Price remains one of the biggest draws for American consumers. Results from a recent Associated Press-GfK poll show that the vast majority of Americans say they prefer lower prices instead of paying a premium for items labeled “Made in the U.S.A.,” even if it means those cheaper items are made abroad.
Furthermore, nearly three in four say they would like to buy goods manufactured in the United States, but believe those items are often too costly or difficult to find. This misalignment is similar to what we’ve seen with ethical fashion or products with an associated social or environmental benefit – what people ‘want’ does not align with their actual purchasing habits.
While lost jobs and stagnant incomes might be to blame, the survey of 1,076 adults conducted online from March 31 to April 4, 2016 showed that the ‘haves’ are just as likely as the ‘have-nots’ to hold such preferences. The respondents were presented with a ‘real-world example’ of choosing between a pair of $50 pants made in another country or an $85 pair made in the U.S. from the same retailer, made with the same fabric and design. 67 percent said they would buy the cheaper pair, while only 30 percent said they would pay for the more expensive American-made pair. People in higher-income households earning more than $100,000 per year were no less likely than those in lower-income households to say they would chose the lower price.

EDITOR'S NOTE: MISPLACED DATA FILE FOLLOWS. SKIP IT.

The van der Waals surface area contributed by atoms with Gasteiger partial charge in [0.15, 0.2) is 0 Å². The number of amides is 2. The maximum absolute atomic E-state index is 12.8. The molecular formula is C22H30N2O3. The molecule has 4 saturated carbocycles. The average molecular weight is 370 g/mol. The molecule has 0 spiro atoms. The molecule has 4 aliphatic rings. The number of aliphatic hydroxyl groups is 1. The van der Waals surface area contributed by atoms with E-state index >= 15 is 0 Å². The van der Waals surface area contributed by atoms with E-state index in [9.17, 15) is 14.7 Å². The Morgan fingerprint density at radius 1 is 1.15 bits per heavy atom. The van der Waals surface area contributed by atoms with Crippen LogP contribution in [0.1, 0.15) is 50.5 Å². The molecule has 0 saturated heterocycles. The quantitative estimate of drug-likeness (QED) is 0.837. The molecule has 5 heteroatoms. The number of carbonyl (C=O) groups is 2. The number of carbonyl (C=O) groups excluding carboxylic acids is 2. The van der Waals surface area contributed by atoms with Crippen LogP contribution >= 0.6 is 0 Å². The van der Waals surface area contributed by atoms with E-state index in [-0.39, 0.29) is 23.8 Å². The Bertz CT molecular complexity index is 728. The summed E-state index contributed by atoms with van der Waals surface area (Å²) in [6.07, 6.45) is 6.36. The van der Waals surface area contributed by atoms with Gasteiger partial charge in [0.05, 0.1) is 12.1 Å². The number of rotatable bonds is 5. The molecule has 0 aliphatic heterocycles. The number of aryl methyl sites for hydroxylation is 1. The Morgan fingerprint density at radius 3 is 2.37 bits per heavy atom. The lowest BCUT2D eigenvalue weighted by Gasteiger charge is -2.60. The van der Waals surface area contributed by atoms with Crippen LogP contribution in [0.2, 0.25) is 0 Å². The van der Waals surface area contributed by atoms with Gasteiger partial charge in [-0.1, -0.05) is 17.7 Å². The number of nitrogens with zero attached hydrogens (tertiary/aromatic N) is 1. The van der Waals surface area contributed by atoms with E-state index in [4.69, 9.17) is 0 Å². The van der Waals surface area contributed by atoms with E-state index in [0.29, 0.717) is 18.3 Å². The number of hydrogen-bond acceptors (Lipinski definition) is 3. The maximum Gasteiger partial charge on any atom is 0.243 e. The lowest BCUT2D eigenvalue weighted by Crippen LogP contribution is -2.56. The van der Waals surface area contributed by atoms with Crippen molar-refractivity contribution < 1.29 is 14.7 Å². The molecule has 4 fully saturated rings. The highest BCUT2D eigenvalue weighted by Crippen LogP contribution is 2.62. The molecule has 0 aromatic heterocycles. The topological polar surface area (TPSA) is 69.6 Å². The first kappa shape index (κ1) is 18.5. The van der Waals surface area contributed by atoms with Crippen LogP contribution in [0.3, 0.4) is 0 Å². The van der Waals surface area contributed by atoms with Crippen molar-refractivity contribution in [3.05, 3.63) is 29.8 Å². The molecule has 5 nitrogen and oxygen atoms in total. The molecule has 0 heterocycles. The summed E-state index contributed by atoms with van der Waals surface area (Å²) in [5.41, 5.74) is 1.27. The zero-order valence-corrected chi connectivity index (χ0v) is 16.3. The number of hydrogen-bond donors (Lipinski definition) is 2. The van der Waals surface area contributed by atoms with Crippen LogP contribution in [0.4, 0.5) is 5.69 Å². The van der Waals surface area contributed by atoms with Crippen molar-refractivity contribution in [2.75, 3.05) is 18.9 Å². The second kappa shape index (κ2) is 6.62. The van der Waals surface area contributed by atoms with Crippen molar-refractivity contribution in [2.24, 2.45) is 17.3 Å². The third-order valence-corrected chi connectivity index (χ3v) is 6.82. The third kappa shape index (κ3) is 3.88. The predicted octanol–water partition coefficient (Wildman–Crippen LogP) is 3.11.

The findings are rather timely given that presidential candidates such as Donald Trump and Bernie Sanders hope to revive the U.S. manufacturing sector and ‘bring back’ millions of American jobs lost to foreign competitors. Both Trump and Sanders have spoken out on trade deals; “From their perspective,” wrote Josh Boak and Emily Swanson for the Associated Press, “layoffs and shuttered factories have erased the benefits to the economy from reduced consumer prices.”
Trump, the Republican front-runner, has described America as “getting ripped off by everyone,” when it comes to trade. He has vowed to shred the 1994 North American Free Trade Agreement with Mexico and Canada. Trump has also pledged to impose tariffs on China in hopes of erasing the U.S.’s trade deficit, despite that economists doubt that he would be able to create the first trade surplus since 1975.
Sanders, the Vermont senator who is competing with Hillary Clinton for the Democratic nomination, has taken a less aggressive stance. Earlier this month, in reference to ending the off-shoring of jobs he said, “I will stop it by renegotiating all of the trade agreements that we have,” and noted that wages paid to foreign workers and environmental standards would be part of any deal he would make.
“The reaction to trade is less about trade and more about the decline in people's ability to achieve the American Dream,” said Caroline Freund, a senior fellow at the Peterson Institute for International Economics. “It's a lot easier to blame the foreigner than other forces that are affecting stagnant wage growth like technology.”
Americans themselves are divided on free trade agreements. As the Associated Press points out, “Americans are slightly more likely to say free trade agreements are positive for the economy overall than negative, 33 percent to 27 percent. But 37 percent say the deals make no difference.”